Errami et al. (Nucleic Acids Res.2009;37 (Database issue):D921-4) have made available Deja vu, a publicly available database of highly similar Medline citations identified by the text similarity search engine eTBLAST. Following manual verification, highly similar citation pairs have been classified into various categories ranging from duplicates with different authors to sanctioned duplicates. Deja vu records also contain user-provided commentary and supporting information to substantiate each document's categorization. Deja vu and eTBLAST are available to authors, editors, reviewers, ethicists and sociologists to study, intercept, annotate and deter questionable publication practices. These tools are part of a sustained effort to enhance the quality of Medline as the biomedical corpus.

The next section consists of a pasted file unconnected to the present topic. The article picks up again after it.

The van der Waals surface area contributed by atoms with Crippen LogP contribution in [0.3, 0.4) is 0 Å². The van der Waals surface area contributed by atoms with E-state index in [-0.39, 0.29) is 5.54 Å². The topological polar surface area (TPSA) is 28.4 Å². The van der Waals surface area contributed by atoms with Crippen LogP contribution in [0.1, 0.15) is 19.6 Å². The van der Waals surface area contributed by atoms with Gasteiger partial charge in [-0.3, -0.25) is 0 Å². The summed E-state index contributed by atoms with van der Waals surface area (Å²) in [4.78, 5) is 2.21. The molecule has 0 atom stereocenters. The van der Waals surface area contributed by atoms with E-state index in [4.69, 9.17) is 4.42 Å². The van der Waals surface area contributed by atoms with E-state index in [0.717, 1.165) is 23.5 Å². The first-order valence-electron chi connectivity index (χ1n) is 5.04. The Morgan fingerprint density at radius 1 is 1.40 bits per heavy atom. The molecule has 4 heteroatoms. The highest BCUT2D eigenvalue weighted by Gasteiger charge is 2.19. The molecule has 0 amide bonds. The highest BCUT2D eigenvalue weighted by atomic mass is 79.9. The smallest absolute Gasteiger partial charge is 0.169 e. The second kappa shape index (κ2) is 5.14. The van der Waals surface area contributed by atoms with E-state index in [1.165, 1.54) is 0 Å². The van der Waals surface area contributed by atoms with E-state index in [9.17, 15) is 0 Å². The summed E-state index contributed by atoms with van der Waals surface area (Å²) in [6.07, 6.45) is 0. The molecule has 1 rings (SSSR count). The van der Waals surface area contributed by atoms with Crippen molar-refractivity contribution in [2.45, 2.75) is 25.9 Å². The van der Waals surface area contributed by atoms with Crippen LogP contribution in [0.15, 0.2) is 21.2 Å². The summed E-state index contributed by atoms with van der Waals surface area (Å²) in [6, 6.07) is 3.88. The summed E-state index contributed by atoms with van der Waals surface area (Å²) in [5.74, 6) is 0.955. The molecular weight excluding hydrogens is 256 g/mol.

Bilic-Zulle et al. (Sci Eng Ethics. 2008;14(1):139-47) performed a study to evaluate the effectiveness of plagiarism detection software and penalty for plagiarizing in detecting and deterring plagiarism among medical students. The study was a continuation of previously published research in which second-year medical students from 2001/2002 and 2002/2003 school years were required to write an essay based on one of the four scientific articles offered by the instructor. Students from 2004/2005 (N = 92) included in present study were given the same task. Topics of two of the four articles were considered less complex, and two were more complex. One less and one more complex articles were available only as hardcopies, whereas the other two were available in electronic format. The students from 2001/2002 (N = 111) were only told to write an original essay, whereas the students from 2002/2003 (N = 87) were additionally warned against plagiarism, explained what plagiarism was, and how to avoid it. The students from 2004/2005 were warned that their essays would be examined by plagiarism detection software and that those who had plagiarized would be penalized. Students from 2004/2005 plagiarized significantly less of their essays than students from the previous two groups (2% vs. 17% vs. 21%, respectively, P < 0.001). Over time, students more frequently selected articles with more complex subjects (P < 0.001) and articles in electronic format (P < 0.001) as a source for their essays, but it did not influence the rate of plagiarism. Use of plagiarism detection software in evaluation of essays and consequent penalties had effectively deterred students from plagiarizing.